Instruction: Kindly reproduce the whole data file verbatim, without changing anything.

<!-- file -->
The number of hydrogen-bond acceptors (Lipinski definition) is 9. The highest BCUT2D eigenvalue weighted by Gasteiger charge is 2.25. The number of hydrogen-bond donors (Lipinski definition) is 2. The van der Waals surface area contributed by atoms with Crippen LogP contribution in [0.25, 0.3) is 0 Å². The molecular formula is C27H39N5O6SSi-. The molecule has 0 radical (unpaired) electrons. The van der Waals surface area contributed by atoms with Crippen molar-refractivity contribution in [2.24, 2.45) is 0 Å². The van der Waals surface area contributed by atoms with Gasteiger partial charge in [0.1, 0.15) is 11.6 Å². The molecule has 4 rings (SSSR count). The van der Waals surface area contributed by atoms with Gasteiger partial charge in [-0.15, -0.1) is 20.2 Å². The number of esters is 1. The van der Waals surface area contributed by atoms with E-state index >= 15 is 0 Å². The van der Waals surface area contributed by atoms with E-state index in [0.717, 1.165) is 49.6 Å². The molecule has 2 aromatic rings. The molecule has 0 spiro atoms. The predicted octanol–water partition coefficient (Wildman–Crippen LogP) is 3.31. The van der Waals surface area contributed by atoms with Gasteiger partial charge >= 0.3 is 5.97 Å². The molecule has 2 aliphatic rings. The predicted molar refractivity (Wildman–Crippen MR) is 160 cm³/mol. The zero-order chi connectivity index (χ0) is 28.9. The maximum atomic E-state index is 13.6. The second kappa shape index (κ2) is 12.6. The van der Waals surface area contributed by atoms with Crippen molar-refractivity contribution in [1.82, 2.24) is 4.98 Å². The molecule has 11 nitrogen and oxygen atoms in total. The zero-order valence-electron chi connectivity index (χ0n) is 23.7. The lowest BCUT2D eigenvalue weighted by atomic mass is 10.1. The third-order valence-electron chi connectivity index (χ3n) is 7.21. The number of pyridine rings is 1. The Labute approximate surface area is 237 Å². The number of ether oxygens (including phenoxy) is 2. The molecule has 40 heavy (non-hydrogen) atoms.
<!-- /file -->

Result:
The number of hydrogen-bond acceptors (Lipinski definition) is 9. The highest BCUT2D eigenvalue weighted by Gasteiger charge is 2.25. The number of hydrogen-bond donors (Lipinski definition) is 2. The van der Waals surface area contributed by atoms with Crippen LogP contribution in [0.25, 0.3) is 0 Å². The molecular formula is C27H39N5O6SSi-. The molecule has 0 radical (unpaired) electrons. The van der Waals surface area contributed by atoms with Crippen molar-refractivity contribution in [2.24, 2.45) is 0 Å². The van der Waals surface area contributed by atoms with Gasteiger partial charge in [0.1, 0.15) is 11.6 Å². The molecule has 4 rings (SSSR count). The van der Waals surface area contributed by atoms with Gasteiger partial charge in [-0.15, -0.1) is 20.2 Å². The number of esters is 1. The van der Waals surface area contributed by atoms with E-state index >= 15 is 0 Å². The van der Waals surface area contributed by atoms with E-state index in [0.717, 1.165) is 49.6 Å². The molecule has 2 aromatic rings. The molecule has 0 spiro atoms. The predicted octanol–water partition coefficient (Wildman–Crippen LogP) is 3.31. The van der Waals surface area contributed by atoms with Gasteiger partial charge >= 0.3 is 5.97 Å². The molecule has 2 aliphatic rings. The predicted molar refractivity (Wildman–Crippen MR) is 160 cm³/mol. The zero-order chi connectivity index (χ0) is 28.9. The maximum atomic E-state index is 13.6. The second kappa shape index (κ2) is 12.6. The van der Waals surface area contributed by atoms with Crippen molar-refractivity contribution in [1.82, 2.24) is 4.98 Å². The molecule has 11 nitrogen and oxygen atoms in total. The zero-order valence-electron chi connectivity index (χ0n) is 23.7. The lowest BCUT2D eigenvalue weighted by atomic mass is 10.1. The third-order valence-electron chi connectivity index (χ3n) is 7.21. The number of pyridine rings is 1. The Labute approximate surface area is 237 Å². The number of ether oxygens (including phenoxy) is 2. The molecule has 40 heavy (non-hydrogen) atoms.